CTOs and IT leaders are inclined to provide their team members with best-of-breed apps, because they know they'll use them. The problem is that creating an organization-wide solution made up of single apps from multiple vendors is expensive and introduces substantial integration challenges. Luckily there's a second option: adopt multi-app, multi-service suites that are pre-integrated, covering every business requirement, thereby unifying the whole office. Option two is where the demand lies today - customers want contextually integrated platforms. Unfortunately, most vendors are not set up to deliver such a diverse, complicated offering. Many of these vendors, in fact, started out as best-of-breed, single-app companies themselves.
In order to meet customer demand, vendors are racing to expand capabilities, fill gaps in their native offerings, and deliver a unified enterprise platform. They want to do this quickly to box out competition and secure market share. The most common path vendors take to achieve this - and the easiest - is through acquisition.
But just like cobbled-together solutions, mergers and acquisitions present integration issues - both cultural and technological - often yielding Frankenstein solutions, which fall short of the promise of application consolidation. Watching the market go through a string of acquisitions in haste can also unnerve customers, who begin to worry about whether the vendor they bought from will be acquired by an unfamiliar company, or even worse, one that they dislike and would not trust with their business.
It is typically public companies that acquire in order to inherit massive customer bases and expand sales to satisfy investor demands for constant growth. If you look at the tens of billions of dollars that some of these high-profile acquisitions fetch, surely that money could be better spent. Vendors should be asking themselves if acquiring software is the best decision for their customers, rather than investing in developing their own software and services based on customer feedback.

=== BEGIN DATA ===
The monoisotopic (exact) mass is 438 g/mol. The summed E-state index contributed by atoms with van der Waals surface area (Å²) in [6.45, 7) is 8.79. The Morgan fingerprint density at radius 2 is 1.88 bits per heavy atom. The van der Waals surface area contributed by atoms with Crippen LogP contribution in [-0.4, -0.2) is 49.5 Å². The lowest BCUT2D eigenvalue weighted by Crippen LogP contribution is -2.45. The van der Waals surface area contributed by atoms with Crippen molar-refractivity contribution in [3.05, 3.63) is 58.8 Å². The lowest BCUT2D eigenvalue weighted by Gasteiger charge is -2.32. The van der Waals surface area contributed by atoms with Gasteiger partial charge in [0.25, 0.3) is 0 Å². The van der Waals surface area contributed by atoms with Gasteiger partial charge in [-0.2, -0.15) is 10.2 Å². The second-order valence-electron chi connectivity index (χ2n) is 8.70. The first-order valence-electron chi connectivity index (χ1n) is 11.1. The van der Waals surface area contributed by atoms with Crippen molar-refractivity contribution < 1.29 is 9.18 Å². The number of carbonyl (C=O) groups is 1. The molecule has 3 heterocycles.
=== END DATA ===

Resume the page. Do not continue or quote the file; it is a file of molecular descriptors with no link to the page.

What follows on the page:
When M&A deals fail, customers suffer
Unfortunately, it's the customers who stand to lose in one way or another when technology vendors prefer to shell out on externally acquired expertise and consciously choose not to invest the same amount of time or resources on innovating in-house. The array of complications that M&A deals usually bring onboard - including culture clashes, redundancies, office politics, increased attrition rates, and tech integration challenges - ultimately affect end-users. A 2016 Harvard Business Review article took it one step further, saying, "M&A is a mug's game, in which typically 70% - 90% of acquisitions are abysmal failures." If it was a "mug's game" then, conditions certainly haven't improved since.
Take Microsoft's Skype acquisition in 2011, valued at $8.5 billion. Even though Microsoft primarily bought Skype to keep competitors like Facebook and Google at bay, it also had plans to integrate Skype's telephony architecture into its then user communications platform and a few more services. The integrations turned out to be a time-consuming effort and ended up in the market with huge flaws that prompted redesign after redesign. Customer confidence took a great hit. And then, when Microsoft launched Teams in 2016, it finally developed its own video-calling feature in-house instead of leveraging Skype's capabilities to ensure aesthetic consistency as well as a more streamlined fit among its enterprise collaboration solutions. It was literally a billion dollar lesson for Microsoft that investing in R&D and taking the necessary time to build products that work seamlessly with the other apps in your suite is preferable than acquiring a best-of-breed, one-off app that doesn't work well within your offering.
The alternative is building in-house
For a company to study prevailing market conditions, identify a future need, develop an idea, translate it into a working concept, experiment, fail, finally build the perfect solution, package it, and keep it ready to offer the moment a customer comes looking, it takes years and years of patient R&D. A market requirement like an integrated suite of solutions that's built on a unified tech stack requires even longer periods of religious investment across in-house innovation capacities, homegrown talent, and resource upskilling.
Vendors who willingly immerse themselves in the overall process of building future-ready capabilities from scratch also forge stronger connections with customers. First off, a vendor building in-house shows commitment for the long haul, automatically building trust and brand credibility. Next, the technological expertise gained through R&D breakthroughs slowly but surely equips the vendor to build intuitive solutions that solve business problems better. Paying constant attention to developing native tech stacks and common data models further allows the vendor to swiftly serve the market with complementary technologies when needs evolve, without having to worry about cumbersome integration troubles. Customers also benefit from a set of applications that work in perfect unison to drive better organizational processes, foster synergy, and improve cross-functional systems collaboration.
Conversely, vendors who take the acquisition route shift the odds of failure onto their employees, customers, and shareholders. For this to change, and for customers to begin to see more solutions that meet their requirements, the industry needs to quell its addiction to acquisitions and put more effort and dedication into home-grown development.